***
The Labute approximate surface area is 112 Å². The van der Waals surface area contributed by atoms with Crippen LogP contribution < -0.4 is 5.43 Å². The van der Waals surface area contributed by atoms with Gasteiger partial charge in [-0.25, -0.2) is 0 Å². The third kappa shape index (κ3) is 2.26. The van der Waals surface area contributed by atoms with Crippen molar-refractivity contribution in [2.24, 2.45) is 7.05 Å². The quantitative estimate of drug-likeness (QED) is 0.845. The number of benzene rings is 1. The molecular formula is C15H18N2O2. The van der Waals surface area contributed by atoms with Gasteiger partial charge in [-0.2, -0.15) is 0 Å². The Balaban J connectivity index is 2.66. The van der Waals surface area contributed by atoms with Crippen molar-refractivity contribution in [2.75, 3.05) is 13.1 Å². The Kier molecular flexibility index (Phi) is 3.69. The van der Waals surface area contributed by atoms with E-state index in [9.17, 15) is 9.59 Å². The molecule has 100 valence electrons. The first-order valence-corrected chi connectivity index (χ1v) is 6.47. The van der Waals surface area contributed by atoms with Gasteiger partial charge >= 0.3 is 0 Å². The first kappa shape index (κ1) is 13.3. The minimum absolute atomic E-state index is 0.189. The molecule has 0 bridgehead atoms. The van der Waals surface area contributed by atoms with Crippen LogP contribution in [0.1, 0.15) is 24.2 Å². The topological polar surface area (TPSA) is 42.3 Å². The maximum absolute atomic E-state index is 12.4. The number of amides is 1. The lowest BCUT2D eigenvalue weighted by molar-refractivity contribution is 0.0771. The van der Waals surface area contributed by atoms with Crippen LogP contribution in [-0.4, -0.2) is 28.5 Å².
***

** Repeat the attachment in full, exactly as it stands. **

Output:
The Labute approximate surface area is 112 Å². The van der Waals surface area contributed by atoms with Crippen LogP contribution < -0.4 is 5.43 Å². The van der Waals surface area contributed by atoms with Gasteiger partial charge in [-0.25, -0.2) is 0 Å². The third kappa shape index (κ3) is 2.26. The van der Waals surface area contributed by atoms with Crippen molar-refractivity contribution in [2.24, 2.45) is 7.05 Å². The quantitative estimate of drug-likeness (QED) is 0.845. The number of benzene rings is 1. The molecular formula is C15H18N2O2. The van der Waals surface area contributed by atoms with Gasteiger partial charge in [-0.2, -0.15) is 0 Å². The Balaban J connectivity index is 2.66. The van der Waals surface area contributed by atoms with Crippen molar-refractivity contribution in [2.75, 3.05) is 13.1 Å². The Kier molecular flexibility index (Phi) is 3.69. The van der Waals surface area contributed by atoms with E-state index in [9.17, 15) is 9.59 Å². The molecule has 100 valence electrons. The first-order valence-corrected chi connectivity index (χ1v) is 6.47. The van der Waals surface area contributed by atoms with Gasteiger partial charge >= 0.3 is 0 Å². The first kappa shape index (κ1) is 13.3. The minimum absolute atomic E-state index is 0.189. The molecule has 0 bridgehead atoms. The van der Waals surface area contributed by atoms with Crippen LogP contribution in [0.1, 0.15) is 24.2 Å². The topological polar surface area (TPSA) is 42.3 Å². The maximum absolute atomic E-state index is 12.4. The number of amides is 1. The lowest BCUT2D eigenvalue weighted by molar-refractivity contribution is 0.0771. The van der Waals surface area contributed by atoms with Crippen LogP contribution in [-0.4, -0.2) is 28.5 Å².